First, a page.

Hereford United under threat of administration amid cash crisis

Hereford United are facing another serious financial crisis which could force the club into administration.

Monday's annual general meeting heard that the Bulls made losses of £499,000 for the year ending April 2013.

And club chairman David Keyte revealed that they now need £300,000 to see out the current Conference Premier season.

Keyte said that they are considering administration, while their auditors have warned of 'significant doubt' as to whether the club can carry on.

Analysis

"It really is no exaggeration to say that Hereford United are facing potential financial meltdown in the next week or so unless they can get new investors in.

"However you look at the figures, they make grim reading for United supporters.

"The losses for the year ending April 2013 were the worst in the club's history and shareholders have been told the club are looking at a further loss of around £400,000 for the year ending May 2014.

"The board is pointing to the loss of the Football League funding. When a team are relegated into the Conference, they lose their share of television revenue.

"United's income stream from that source dropped from around £717,000 in League Two to £280,000, which included a one-season parachute payment.

"This season, United do not have that parachute payment and their income from the Conference is around £47,000, as opposed to the £717,000 they received in League Two."

"Administration is the last resort, "Keyte told BBC Hereford & Worcester. "We're still doing everything we can."

The deadline for going into administration this season is a week on Thursday and, should Hereford take that step immediately, they would be deducted 10 points.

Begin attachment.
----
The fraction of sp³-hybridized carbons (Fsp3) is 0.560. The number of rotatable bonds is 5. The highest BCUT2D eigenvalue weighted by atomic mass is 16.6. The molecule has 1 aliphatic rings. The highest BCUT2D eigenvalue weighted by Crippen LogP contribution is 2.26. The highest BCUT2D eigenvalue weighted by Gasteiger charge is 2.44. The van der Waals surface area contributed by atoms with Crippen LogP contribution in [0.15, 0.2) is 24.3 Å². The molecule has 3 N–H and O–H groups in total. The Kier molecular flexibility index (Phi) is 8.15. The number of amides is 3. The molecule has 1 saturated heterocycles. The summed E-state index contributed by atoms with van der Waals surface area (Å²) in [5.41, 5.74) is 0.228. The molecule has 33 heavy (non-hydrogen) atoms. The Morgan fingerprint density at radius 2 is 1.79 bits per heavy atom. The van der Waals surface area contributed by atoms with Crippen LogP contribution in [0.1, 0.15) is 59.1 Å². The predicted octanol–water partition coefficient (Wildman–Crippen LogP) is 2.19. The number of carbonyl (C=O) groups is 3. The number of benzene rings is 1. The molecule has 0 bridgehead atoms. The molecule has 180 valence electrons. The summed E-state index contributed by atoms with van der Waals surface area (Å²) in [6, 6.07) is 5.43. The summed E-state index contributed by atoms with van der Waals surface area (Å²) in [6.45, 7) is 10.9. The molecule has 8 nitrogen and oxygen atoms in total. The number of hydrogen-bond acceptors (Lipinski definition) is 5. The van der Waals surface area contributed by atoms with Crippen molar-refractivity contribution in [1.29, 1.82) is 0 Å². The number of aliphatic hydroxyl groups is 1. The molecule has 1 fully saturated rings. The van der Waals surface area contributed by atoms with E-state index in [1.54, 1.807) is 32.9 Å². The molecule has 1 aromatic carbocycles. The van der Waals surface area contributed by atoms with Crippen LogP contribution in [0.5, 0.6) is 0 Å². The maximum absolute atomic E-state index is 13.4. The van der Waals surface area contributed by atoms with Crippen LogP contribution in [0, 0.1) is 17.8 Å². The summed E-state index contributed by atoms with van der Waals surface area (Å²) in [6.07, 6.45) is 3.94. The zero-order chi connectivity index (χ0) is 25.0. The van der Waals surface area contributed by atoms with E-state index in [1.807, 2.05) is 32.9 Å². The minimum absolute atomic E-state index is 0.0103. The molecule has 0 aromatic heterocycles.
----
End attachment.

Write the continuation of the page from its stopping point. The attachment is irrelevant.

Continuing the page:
Given that they are currently only five points above the relegation zone, that would mean a likely drop into the Conference North or South.

If they opt to enter administration after that deadline, they would then start next season on -10 points, most likely having switched to operating with a part-time playing staff.

However, on a night when it was announced that Nick Nenaditch has stood down as a director, Keyte did also reveal that there are still a couple of possible potential investors showing interest.

Hereford's financial fortunes have been on a downward spiral since being relegated from the Football League in May 2012.

Going into administration was first considered last season and it was only just two months ago when they averted a winding-up threat brought by Revenue and Customs (HMRC) over the non-payment of a £36,800 PAYE tax bill.

Since then, the club have signed new leases with Herefordshire Council to remain at Edgar Street, their home for the last 90 years, which opens the door for future development plans at both ends of the ground.

But, following the collapse of a potentially lucrative deal with a telecommunications company, short-term cash flow problems still exist.

Hereford's average home gates

  • 2007-08: 3,421
  • 2008-09: 3,270
  • 2009-10: 2,138
  • 2010-11: 2,516
  • 2011-12: 2,553
  • 2012-13: 1,793
  • 2013-14: 1,658

They have continued to cut costs, having had to reluctantly make four backroom staff redundant, on top of the enforced January deadline day sale of star player Josh O'Keefe to Kidderminster Harriers.

Hereford still owe other clubs in respect of loan players borrowed earlier in the season and they still have a remaining HMRC debt of almost £25,000 for the December-February period.

And having warned they needed home gates of more than 2,000 for the rest of the season just to break even, there has been an insufficient response at the turnstiles.

Their average attendance this season is only 1,658 - half the size of the crowds they were attracting in League One five years ago - and two of the last three gates (1,013 against Macclesfield and 1,378 against relegated Hyde), were well below this season's average.